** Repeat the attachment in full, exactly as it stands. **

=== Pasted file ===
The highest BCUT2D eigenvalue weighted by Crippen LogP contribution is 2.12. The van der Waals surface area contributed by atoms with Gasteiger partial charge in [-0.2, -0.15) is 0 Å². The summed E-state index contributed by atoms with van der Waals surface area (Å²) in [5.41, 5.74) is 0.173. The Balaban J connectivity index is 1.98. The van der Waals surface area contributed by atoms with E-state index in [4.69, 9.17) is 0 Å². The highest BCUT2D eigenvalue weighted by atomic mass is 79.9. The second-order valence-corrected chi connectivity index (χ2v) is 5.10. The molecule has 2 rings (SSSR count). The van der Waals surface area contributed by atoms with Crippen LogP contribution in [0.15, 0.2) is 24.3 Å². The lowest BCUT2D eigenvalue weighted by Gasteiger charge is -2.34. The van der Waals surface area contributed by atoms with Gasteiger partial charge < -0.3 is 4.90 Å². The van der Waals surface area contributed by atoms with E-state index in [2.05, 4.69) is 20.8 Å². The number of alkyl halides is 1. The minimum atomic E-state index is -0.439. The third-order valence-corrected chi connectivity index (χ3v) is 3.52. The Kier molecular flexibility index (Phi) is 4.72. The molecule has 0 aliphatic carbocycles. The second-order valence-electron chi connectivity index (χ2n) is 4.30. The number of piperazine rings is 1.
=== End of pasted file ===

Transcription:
The highest BCUT2D eigenvalue weighted by Crippen LogP contribution is 2.12. The van der Waals surface area contributed by atoms with Gasteiger partial charge in [-0.2, -0.15) is 0 Å². The summed E-state index contributed by atoms with van der Waals surface area (Å²) in [5.41, 5.74) is 0.173. The Balaban J connectivity index is 1.98. The van der Waals surface area contributed by atoms with E-state index in [4.69, 9.17) is 0 Å². The highest BCUT2D eigenvalue weighted by atomic mass is 79.9. The second-order valence-corrected chi connectivity index (χ2v) is 5.10. The molecule has 2 rings (SSSR count). The van der Waals surface area contributed by atoms with Crippen LogP contribution in [0.15, 0.2) is 24.3 Å². The lowest BCUT2D eigenvalue weighted by Gasteiger charge is -2.34. The van der Waals surface area contributed by atoms with Gasteiger partial charge < -0.3 is 4.90 Å². The van der Waals surface area contributed by atoms with E-state index in [2.05, 4.69) is 20.8 Å². The number of alkyl halides is 1. The minimum atomic E-state index is -0.439. The third-order valence-corrected chi connectivity index (χ3v) is 3.52. The Kier molecular flexibility index (Phi) is 4.72. The molecule has 0 aliphatic carbocycles. The second-order valence-electron chi connectivity index (χ2n) is 4.30. The number of piperazine rings is 1.